Ancestry UK

Tubbercurry, Co. Sligo

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Tubbercurry (or Tobercurry) was one of the new Poor Law Unions created in Ireland between 1848 and 1850. The new union was formally declared on 22nd February 1850. It was created from the northern part of the Swineford Union and the south-western part of the Sligo Union and occupied an area of 197 square miles. The population falling within the Tubbercurry Union at the 1901 census was 19,204. In 1905, it comprised the following electoral divisions:

Co. Sligo: East Achonry, West Achonry, Aclare, Annagh, Banada, Branchfield, Breencorragh, Carrownaskeagh, Cartron, Cloonacool, Cloonoghil, Coolaney, Glendarragh, Kilmacteige, Kilturra, Leitrim, Loughil, Owenmore, Streamstown, Temple, Tubbercurry.

The new Tubbercurry Union workhouse was erected in 1853 on a twelve-acre site at the north of Tubbercurry. Designed by the Poor Law Commissioners' architect George Wilkinson, the building was based on one of his standard plans to accommodate 500 inmates. Its construction cost £5,150 plus £1,220 for fittings etc. The site location and layout are shown on the 1913 OS map below.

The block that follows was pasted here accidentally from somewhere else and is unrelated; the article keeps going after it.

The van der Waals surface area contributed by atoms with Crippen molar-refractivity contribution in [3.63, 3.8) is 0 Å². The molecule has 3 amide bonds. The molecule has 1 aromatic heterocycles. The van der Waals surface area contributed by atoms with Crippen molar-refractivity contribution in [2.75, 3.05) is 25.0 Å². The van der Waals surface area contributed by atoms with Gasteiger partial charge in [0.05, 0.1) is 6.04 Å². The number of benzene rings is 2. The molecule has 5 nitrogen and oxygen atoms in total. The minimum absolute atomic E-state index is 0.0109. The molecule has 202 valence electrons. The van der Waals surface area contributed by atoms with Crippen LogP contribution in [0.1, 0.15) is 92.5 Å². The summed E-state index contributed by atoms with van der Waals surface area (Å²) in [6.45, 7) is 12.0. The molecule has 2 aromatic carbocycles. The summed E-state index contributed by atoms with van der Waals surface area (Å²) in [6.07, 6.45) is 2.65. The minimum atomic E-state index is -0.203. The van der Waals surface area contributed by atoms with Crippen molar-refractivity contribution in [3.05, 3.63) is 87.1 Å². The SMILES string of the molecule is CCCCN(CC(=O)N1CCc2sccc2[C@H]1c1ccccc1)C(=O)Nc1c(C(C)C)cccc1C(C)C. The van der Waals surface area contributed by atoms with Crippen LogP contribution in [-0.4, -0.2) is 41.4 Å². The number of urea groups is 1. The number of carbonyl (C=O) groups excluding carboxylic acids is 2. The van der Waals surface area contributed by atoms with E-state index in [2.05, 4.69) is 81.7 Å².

Tubbercurry workhouse site, 1913.

The design was somewhat different to Wilkinson's earlier plans, and was a similar size and layout to workhouses such as those at Dromore West and Glenamaddy which were built at around the same time. The entrance at the south-west was flanked by two two-storey blocks which included school rooms and accommodation for boys and girls.

To the rear, the main buildings had a T-shaped layout. The central wing running southwards was probably a single-storey block containing the dining-hall and kitchens. To each side were accommodation wings for men and one for women. A hospital block lay at the north of the site, with the workhouse graveyard close by.

The workhouse buildings no longer exist and the Connolly Park housing estate now occupies the site.

Tubbercurry former workhouse site from the east, 2003.
© Peter Higginbotham.


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  • The Workhouses of Ireland by John O'Connor (Anvil Books, 1995)


  • None.

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